• The Bureau of Indian Affairs issued guidance that establishes criteria for determining whether a group can organize as a federally recognized tribe under the Alaska Indian Reorganization Act. To become a federally recognized tribe under the Act, a group must submit a petition to the Office of the Assistant Secretary of Indian Affairs. The guidance provides criteria—including a common bond, shared descent, and a political structure—that the assistant secretary should use to evaluate the petition and make this determination. In developing the new guidance, the bureau considered the “unique conditions in Alaska” to develop the criteria for becoming a federally recognized tribe, including its history, culture, and geographic location within the state.
  • The U.S. Administration for Children and Families proposed a rule that would allow local agencies supervising foster child placements to ease licensing requirements for relatives caring for foster children. Local agencies prefer to place foster children with their relatives, but many relatives take foster children in emergency situations and do not have the resources to become licensed. Furthermore, although many local agencies do not require relatives to become licensed to care for the child, only licensed homes receive full financial assistance, so there are many foster children who live in homes without full funding. The proposed rule would remove licensing requirements that do not impact the child’s wellbeing, such as English proficiency, for relatives of foster children to ensure that more foster families receive full financial assistance.


  • In a Center for American Progress report, analyst Kierra B. Jones argued that states should allow pharmacists to dispense and prescribe contraceptives to increase access to health care and decrease unwanted pregnancies. Jones claimed that residents of states that have already allowed pharmacists to prescribe contraceptives enjoy cheap, convenient, and dependable access. Although states may face barriers to implementing this authority, such as training costs and confidentiality concerns, expanding pharmacists’ authority to prescribe would improve the health care system around family planning and promote public health, according to Jones.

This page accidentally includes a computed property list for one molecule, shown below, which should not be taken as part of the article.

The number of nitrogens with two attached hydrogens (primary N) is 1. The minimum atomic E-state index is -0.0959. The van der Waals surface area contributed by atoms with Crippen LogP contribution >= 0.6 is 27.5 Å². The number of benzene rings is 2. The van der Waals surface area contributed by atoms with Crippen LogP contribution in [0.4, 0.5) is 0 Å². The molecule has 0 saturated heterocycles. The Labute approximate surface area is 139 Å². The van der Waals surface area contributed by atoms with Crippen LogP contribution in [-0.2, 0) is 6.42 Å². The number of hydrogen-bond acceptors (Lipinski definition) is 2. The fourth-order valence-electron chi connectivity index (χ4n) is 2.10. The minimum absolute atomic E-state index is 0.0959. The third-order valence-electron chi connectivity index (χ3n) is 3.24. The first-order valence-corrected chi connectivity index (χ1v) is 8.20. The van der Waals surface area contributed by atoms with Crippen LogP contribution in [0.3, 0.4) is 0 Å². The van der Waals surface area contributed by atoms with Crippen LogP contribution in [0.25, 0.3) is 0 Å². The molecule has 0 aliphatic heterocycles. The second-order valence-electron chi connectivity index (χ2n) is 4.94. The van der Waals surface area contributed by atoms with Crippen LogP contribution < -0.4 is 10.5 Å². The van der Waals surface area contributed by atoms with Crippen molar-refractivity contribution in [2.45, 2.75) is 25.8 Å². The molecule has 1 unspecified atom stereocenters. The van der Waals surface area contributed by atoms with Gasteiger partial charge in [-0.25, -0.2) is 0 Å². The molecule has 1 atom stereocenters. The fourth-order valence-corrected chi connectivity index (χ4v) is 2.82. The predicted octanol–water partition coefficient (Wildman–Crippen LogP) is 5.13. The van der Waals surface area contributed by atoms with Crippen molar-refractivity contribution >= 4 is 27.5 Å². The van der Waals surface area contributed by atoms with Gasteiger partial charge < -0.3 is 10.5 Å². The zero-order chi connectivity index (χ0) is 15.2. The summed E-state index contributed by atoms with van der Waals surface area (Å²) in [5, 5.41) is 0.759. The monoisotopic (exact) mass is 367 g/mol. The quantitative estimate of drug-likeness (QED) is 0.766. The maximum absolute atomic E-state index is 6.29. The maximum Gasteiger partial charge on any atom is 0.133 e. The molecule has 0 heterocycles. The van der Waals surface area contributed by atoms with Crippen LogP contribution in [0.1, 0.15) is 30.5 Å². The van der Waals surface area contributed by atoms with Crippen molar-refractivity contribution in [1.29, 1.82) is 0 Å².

• In a Harvard Law & Policy Review article, Kurt Walters, then a judicial law clerk, called for a return of consumer protection rulemaking by the Federal Trade Commission (FTC). Walters explained that the FTC has seldom issued rules concerning consumer protection in the past four decades, but a majority of FTC commissioners now support resuming this type of regulatory action. Walters argued that it is a “myth” that procedural requirements made the FTC’s consumer protection rulemaking burdensome. Rather, Walters contended that this category of rulemaking dwindled in the wake of a general decline in the FTC’s regulatory activity, not because of any particular procedural issues. He concluded that the FTC’s revival of consumer protection rulemaking would “return a powerful tool to the agency’s arsenal.”
  • In a Brookings Institution report, Adie Tomer, Caroline George, and Joseph W. Kane, all of the Brookings Institution, outlined strategies for public officials, practitioners, and analysts to use in implementing federal infrastructure funding. Tomer, George, and Kane noted that Congress allocated $1.25 trillion to infrastructure priorities, highlighting that most of the funding is still unspent. They urged those implementing the funds to rank their funding priorities before the money expires, prepare for changing economic conditions, and focus on recruiting and retaining new talent.


  • In a 2014 essay in The Regulatory Review, Shari Shapiro, then research affiliate with the Penn Program on Regulation, argued that efforts to make building codes more energy efficient hold lessons for enacting all types of controversial regulation. She argued, for example, that allowing for local experimentation and building strong coalitions are essential to overcoming opposition. Shapiro also noted that opposition to regulation based on cost concerns shows the need for advocates to find creative ways to advance their goals.